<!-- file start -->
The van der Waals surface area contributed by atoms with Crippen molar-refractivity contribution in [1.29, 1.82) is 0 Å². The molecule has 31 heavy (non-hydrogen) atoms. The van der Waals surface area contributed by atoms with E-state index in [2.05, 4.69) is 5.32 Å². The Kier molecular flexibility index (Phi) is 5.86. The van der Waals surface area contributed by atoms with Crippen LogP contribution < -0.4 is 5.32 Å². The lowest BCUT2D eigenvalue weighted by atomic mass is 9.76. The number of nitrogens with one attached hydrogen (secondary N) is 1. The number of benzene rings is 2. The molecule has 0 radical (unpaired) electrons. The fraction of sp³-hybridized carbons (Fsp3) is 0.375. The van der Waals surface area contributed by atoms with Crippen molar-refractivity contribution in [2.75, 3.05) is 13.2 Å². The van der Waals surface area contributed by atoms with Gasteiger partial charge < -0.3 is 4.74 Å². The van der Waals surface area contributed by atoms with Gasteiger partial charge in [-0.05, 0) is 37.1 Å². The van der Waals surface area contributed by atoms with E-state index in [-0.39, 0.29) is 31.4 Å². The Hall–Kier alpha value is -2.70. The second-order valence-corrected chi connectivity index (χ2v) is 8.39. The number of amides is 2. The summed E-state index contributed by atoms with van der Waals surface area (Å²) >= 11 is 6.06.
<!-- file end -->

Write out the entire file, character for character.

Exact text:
The van der Waals surface area contributed by atoms with Crippen molar-refractivity contribution in [1.29, 1.82) is 0 Å². The molecule has 31 heavy (non-hydrogen) atoms. The van der Waals surface area contributed by atoms with E-state index in [2.05, 4.69) is 5.32 Å². The Kier molecular flexibility index (Phi) is 5.86. The van der Waals surface area contributed by atoms with Crippen LogP contribution < -0.4 is 5.32 Å². The lowest BCUT2D eigenvalue weighted by atomic mass is 9.76. The number of nitrogens with one attached hydrogen (secondary N) is 1. The number of benzene rings is 2. The molecule has 0 radical (unpaired) electrons. The fraction of sp³-hybridized carbons (Fsp3) is 0.375. The van der Waals surface area contributed by atoms with Crippen molar-refractivity contribution in [2.75, 3.05) is 13.2 Å². The van der Waals surface area contributed by atoms with Gasteiger partial charge < -0.3 is 4.74 Å². The van der Waals surface area contributed by atoms with Gasteiger partial charge in [-0.05, 0) is 37.1 Å². The van der Waals surface area contributed by atoms with E-state index in [-0.39, 0.29) is 31.4 Å². The Hall–Kier alpha value is -2.70. The second-order valence-corrected chi connectivity index (χ2v) is 8.39. The number of amides is 2. The summed E-state index contributed by atoms with van der Waals surface area (Å²) >= 11 is 6.06.